How to cite: Head, M., Hickey, J., Gottsmann, J., and Fournier, N.: Crustal viscosity and its control on volcanic ground deformation patterns, EGU General Assembly 2020, Online, 4–8 May 2020, EGU2020-17915, https://doi.org/10.5194/egusphere-egu2020-17915, 2020

D1377 |
EGU2020-18000<span style="font-size: .8em!important; font-weight: bold; vertical-align: super; color: green!important;"><span title="Early career scientist: an ECS is an undergraduate or postgraduate (Masters/PhD) student or a scientist who has received their highest degree (BSc, MSc, or PhD) within the past seven years. Provided parental leave fell into that period, up to one year of parental leave time may be added per child, where appropriate.">ECS</span></span>
Cécile Ducrocq, Halldór Geirsson, Thóra Árnadóttir, Daniel Juncu, Bjarni R. Kristjánsson, Gunnar Gunnarsson, and Vincent Drouin

Non-eruptive uplift and subsidence episodes at volcanic systems have been observed on volcanic systems around the world and understanding the complex source processes of the deformation is key to mitigate the hazard assessment or geothermal potential of the area. The Hengill area, an approximately 100 km² area in SW Iceland, located at the triple junction of the Eurasian plate, North-American plate and Hreppar Microplate, is one such example of a complex deforming volcanic system. The triple junction accommodates a total spreading and shear of 1.8 cm/yr through a systems of spreading ridges and “bookshelf-faulting” processes. The two active volcanoes of the area (Hrómundartindur and Hengill), last erupted ~2000 years ago. Beneath these adjacent volcanic systems, deep sources (5-7 km depth) caused successive episodes of broad-scale uplift (1993 – 1999; 2017 – 2018) and subsidence (2006 – 2017; 2018 – ongoing at the time of writing) in the area. These deep sources may be closely related as they have been located only 2-3 km from each other within the brittle-ductile transition zone of the area. More superficial sources (depth < 3 km) of deformation are also observed in the Hengill area, related to the extraction and injection of fluids in the Nesjavellir and Hellisheiði geothermal power plants.

Through the combination of GNSS, InSAR, analytical models and geophysical data sets from the area we investigate the spatial and temporal relation between these deep sources. The observed ground motions associated with these deep sources may be magmatic in nature (e.g. magma accumulation, degassing of older intrusions), however previous seismic tomography work (Tryggvason et al. 2002) in the area does not suggest a large partially melted magmatic body at those depths, hinting that other processes (e.g. hydrothermal) may be at the origin of some of these episodes. The correlation of geodetic measurements with geophysical and geothermal datasets may bring clues to constrain the nature of uplift and subsidence episodes in volcanic and high temperature geothermal areas such as the Hengill area.

How to cite: Ducrocq, C., Geirsson, H., Árnadóttir, T., Juncu, D., Kristjánsson, B. R., Gunnarsson, G., and Drouin, V.: Non-eruptive Uplift and Subsidence episodes beneath the Hengill Triple Junction, SW Iceland, EGU General Assembly 2020, Online, 4–8 May 2020, EGU2020-18000, https://doi.org/10.5194/egusphere-egu2020-18000, 2020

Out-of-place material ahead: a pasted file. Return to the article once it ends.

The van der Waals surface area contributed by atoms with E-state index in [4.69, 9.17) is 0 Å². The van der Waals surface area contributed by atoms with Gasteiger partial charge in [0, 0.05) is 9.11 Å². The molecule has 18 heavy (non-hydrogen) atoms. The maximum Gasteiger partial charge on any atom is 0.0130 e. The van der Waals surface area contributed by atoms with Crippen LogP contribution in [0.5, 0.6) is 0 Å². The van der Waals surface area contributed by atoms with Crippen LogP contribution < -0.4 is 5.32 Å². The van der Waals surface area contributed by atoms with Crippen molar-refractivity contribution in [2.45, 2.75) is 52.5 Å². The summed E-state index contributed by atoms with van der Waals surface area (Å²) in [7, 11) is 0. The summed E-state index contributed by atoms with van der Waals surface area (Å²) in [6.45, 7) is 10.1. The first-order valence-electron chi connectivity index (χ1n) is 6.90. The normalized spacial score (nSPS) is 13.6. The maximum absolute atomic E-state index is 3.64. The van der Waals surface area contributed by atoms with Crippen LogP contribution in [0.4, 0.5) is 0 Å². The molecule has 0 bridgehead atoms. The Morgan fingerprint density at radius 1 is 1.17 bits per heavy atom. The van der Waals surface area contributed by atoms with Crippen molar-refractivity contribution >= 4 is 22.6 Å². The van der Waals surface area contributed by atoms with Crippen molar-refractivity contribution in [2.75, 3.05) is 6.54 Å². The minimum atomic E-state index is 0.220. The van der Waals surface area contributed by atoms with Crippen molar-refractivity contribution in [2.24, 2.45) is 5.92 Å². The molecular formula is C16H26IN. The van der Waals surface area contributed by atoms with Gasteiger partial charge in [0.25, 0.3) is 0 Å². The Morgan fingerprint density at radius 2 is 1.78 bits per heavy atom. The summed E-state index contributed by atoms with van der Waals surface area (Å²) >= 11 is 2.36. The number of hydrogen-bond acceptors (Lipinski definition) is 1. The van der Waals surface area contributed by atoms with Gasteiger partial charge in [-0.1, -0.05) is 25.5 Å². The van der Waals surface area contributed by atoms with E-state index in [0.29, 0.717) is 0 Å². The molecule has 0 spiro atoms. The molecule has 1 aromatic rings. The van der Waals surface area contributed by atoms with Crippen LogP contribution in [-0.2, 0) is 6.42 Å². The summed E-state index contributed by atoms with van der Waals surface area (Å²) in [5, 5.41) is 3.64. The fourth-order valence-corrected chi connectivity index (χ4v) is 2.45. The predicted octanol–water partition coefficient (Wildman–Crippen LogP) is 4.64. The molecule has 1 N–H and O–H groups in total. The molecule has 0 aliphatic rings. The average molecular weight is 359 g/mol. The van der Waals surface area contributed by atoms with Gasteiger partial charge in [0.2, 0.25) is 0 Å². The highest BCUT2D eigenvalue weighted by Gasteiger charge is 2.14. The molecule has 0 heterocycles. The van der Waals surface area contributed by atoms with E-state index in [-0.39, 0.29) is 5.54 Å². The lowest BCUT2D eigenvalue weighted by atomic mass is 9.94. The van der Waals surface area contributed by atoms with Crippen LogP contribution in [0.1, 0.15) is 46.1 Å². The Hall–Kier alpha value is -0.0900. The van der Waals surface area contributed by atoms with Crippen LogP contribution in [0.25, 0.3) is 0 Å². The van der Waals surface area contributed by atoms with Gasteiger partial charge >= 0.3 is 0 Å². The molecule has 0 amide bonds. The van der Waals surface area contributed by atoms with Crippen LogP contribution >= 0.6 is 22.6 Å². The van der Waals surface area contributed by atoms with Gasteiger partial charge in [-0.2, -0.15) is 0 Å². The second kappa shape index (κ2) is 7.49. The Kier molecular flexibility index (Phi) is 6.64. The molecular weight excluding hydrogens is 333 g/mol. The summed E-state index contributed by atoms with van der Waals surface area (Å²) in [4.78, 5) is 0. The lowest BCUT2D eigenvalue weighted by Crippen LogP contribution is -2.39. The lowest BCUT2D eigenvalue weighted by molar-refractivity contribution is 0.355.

D1378 |
EGU2020-18664<span style="font-size: .8em!important; font-weight: bold; vertical-align: super; color: green!important;"></span>
Vincenzo De Novellis, Francesco Casu, Claudio De Luca, Mariarosaria Manzo, Fernando Monterroso, Emanuela Valerio, Riccardo Lanari, and Maurizio Battaglia

Piton de la Fournaise volcano forms the southeastern part of La Réunion, an oceanic basaltic island in the southernmost part of Mascarene Basin (Indian Ocean). Five eruptions occurred at Piton in 2019, accompanied by seismic activity, lava flow, and lava fountaining. Here below, we focus on the fourth eruption occurred between August 11 and 15 on the southern-southeastern flank of the volcano, inside the Enclos Fouqué caldera. This eruption was characterized by the opening of two eruptive fissures. We retrieve the surface deformations induced by the eruptive activity through space-borne Differential Synthetic Aperture Radar Interferometry (DInSAR) measurements. First, we generated the coseismic deformation maps by applying the DInSAR technique to SAR data collected along ascending and descending orbits by the Sentinel-1 constellation of the European Copernicus Programme. The DInSAR technique allows us to analyze the deformation patterns caused by the 11 August 2019 eruption. We also retrieved the pre-eruptive deformation through the Small BAseline Subset (SBAS) DInSAR approach. Then, we modelled the DInSAR displacements to constrain the geometry and characteristics of the eruptive source. The modelling results suggest that the observed deformation can be attributed to the interaction between a shallow magma reservoir located at ~1.5-2 km depth below the summit, and the intrusion of a dike feeding the eruptive fissure inside the Enclos Fouqué caldera.